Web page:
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I have an AVI video and need to know if someone has cut some parts from it in the past.

Is there any software that can help do such a check?

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I'd say, you can't know for sure.

Take a look at the AVI file format:

RIFF                RIFF HEADER
|-AVI               AVI CHUNK  
  |-hdrl            MAIN AVI HEADER
  | |-avih          AVI HEADER
  | |-strl          STREAM LIST[One per stream]
  | | |-strh            STREAM HEADER[Requiered after above]
  | | |-strf            STREAM FORAMT
  | | |-strd            OPTIONAL -- STREAM DATA
  | | |-strn            OPTIONAL -- STREAM NAME
  |-movi            MOVIE DATA
  | |-rec           RECORD DATA[SEE BELOW]
  |   |-[data subchunks]    RAW DATA[SEE BELOW]
  |-idx1            AVI INDEX
    |-[index data]      DATA

An AVI (which is in essence a RIFF file) contains of multiple chunks.

  • The header (hdr)
  • The video (movi)
  • The index (idx)

The movie data is to be found where it says RAW DATA (under the movi chunk). The index data is entirely optional, but it can be used to specify where to find which part of the video. This allows seeking in the video.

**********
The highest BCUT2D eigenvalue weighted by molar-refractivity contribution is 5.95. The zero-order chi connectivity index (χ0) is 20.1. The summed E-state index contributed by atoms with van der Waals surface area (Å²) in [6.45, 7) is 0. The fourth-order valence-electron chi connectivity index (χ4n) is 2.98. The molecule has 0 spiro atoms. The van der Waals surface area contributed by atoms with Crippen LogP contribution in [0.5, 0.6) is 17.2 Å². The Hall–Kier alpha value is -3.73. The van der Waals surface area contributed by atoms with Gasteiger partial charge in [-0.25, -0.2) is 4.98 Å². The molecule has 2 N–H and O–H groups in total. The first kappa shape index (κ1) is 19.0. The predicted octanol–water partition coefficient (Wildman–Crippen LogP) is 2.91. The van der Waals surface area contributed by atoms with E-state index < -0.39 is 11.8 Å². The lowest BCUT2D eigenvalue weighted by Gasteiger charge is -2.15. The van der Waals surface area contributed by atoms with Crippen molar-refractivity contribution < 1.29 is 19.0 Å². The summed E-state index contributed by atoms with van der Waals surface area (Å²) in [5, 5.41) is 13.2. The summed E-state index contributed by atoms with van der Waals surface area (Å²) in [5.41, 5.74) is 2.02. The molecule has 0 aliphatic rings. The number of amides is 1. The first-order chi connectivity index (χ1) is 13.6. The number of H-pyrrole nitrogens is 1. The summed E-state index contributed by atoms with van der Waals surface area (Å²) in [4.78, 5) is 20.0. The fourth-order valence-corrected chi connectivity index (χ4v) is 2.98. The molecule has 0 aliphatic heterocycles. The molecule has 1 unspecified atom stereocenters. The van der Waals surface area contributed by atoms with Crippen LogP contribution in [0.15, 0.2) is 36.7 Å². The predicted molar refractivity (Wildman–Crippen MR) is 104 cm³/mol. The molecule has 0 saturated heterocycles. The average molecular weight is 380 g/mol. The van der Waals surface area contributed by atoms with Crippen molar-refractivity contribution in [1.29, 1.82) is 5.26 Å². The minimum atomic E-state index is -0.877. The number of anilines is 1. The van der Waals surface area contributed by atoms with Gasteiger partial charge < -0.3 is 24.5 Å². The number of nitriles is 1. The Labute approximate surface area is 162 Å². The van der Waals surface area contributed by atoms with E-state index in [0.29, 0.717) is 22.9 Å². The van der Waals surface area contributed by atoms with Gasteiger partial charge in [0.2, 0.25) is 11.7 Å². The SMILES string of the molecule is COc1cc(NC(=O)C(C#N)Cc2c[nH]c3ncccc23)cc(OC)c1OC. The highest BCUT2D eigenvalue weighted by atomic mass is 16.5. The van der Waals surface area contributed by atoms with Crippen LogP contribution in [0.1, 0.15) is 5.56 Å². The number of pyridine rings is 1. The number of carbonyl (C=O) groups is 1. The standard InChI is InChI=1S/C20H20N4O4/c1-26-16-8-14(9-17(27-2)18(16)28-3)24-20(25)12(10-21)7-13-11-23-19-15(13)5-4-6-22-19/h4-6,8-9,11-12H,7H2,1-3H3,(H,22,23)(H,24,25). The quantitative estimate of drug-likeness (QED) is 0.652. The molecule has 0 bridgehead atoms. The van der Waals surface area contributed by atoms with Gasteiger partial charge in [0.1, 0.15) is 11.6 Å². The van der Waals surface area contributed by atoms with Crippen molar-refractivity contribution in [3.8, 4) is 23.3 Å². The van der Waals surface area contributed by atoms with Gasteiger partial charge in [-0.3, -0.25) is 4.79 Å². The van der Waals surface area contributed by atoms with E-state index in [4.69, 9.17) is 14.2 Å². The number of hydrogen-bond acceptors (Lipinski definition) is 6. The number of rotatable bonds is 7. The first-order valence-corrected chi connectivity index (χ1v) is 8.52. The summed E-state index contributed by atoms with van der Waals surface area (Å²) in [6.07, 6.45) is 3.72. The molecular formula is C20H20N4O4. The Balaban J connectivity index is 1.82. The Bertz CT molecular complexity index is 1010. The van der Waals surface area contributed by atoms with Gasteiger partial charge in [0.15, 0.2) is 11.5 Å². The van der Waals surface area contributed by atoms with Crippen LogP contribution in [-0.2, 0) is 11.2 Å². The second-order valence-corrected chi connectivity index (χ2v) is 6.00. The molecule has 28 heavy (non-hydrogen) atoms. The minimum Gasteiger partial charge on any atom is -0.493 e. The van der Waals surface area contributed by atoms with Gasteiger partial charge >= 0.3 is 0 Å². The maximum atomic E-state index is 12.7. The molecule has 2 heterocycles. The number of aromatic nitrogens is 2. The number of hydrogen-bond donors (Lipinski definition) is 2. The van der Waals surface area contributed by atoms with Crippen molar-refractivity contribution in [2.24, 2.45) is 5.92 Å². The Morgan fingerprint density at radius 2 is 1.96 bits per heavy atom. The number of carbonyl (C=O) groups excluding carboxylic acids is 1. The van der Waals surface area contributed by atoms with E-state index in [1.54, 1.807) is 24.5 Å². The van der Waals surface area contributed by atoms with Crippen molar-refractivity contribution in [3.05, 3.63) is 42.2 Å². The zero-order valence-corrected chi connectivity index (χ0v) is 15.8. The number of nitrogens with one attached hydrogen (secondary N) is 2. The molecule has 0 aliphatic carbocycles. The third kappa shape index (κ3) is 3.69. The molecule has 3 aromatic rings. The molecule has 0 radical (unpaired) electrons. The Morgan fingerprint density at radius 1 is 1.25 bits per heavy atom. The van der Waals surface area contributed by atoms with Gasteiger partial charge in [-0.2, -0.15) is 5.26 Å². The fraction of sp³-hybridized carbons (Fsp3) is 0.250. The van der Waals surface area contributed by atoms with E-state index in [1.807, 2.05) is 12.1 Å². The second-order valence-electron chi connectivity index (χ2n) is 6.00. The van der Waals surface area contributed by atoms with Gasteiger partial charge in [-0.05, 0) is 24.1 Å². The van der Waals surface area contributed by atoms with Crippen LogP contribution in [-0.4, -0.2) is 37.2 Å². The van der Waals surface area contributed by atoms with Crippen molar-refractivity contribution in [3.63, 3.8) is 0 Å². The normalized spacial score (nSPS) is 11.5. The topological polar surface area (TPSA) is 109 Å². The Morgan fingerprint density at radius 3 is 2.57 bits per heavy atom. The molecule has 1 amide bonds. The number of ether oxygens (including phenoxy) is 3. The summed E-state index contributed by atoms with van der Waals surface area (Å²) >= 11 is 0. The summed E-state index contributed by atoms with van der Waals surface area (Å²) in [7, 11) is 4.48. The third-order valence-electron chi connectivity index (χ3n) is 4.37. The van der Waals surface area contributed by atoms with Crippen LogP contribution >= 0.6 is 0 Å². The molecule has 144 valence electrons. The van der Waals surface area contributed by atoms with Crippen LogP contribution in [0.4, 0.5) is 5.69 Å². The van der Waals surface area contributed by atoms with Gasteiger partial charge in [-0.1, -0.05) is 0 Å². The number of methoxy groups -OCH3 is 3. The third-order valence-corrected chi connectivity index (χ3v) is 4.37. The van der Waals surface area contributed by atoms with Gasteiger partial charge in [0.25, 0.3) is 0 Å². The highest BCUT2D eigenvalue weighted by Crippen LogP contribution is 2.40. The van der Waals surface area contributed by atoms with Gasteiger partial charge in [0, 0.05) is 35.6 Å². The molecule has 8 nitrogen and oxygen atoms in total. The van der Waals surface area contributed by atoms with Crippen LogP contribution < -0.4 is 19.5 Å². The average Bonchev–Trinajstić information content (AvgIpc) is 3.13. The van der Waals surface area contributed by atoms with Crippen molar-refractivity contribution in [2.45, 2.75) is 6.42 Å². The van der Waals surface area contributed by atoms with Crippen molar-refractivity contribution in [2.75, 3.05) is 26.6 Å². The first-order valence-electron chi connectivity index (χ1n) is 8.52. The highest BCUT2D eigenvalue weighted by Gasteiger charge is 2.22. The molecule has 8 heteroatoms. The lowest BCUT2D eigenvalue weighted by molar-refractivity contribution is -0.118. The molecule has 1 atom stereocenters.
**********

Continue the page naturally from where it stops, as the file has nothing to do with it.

Now, suppose you cut parts from an AVI file with a full index. Then you observe this file. There are three possibilities:

  1. The file has a correctly built index chunk: This would mean the file is intact and you can not say if it was cut at all. It can't be distinguished from the original file (except for the file size).

  2. The file has no index chunk at all: This would be a hint that the file was edited somehow, but the editor failed to write an index. It's not a proof that a file was edited, but a very strong hint. In order to have a "complete" file, you'd need to reindex it and generate the index chunk.

  3. The file has a broken index chunk: This would mean somebody manually edited the file, either chopping off bytes from the end or corrupting it in any other way.

Now the only question left is: How do I know if there's an index chunk? I can't try it out, maybe AviFiXP has an option to verify this. There's also DivFix++ which can check for errors.

To summarize, you can't really tell it from just looking at the file. A broken or missing index might be a hint, but not a full proof.

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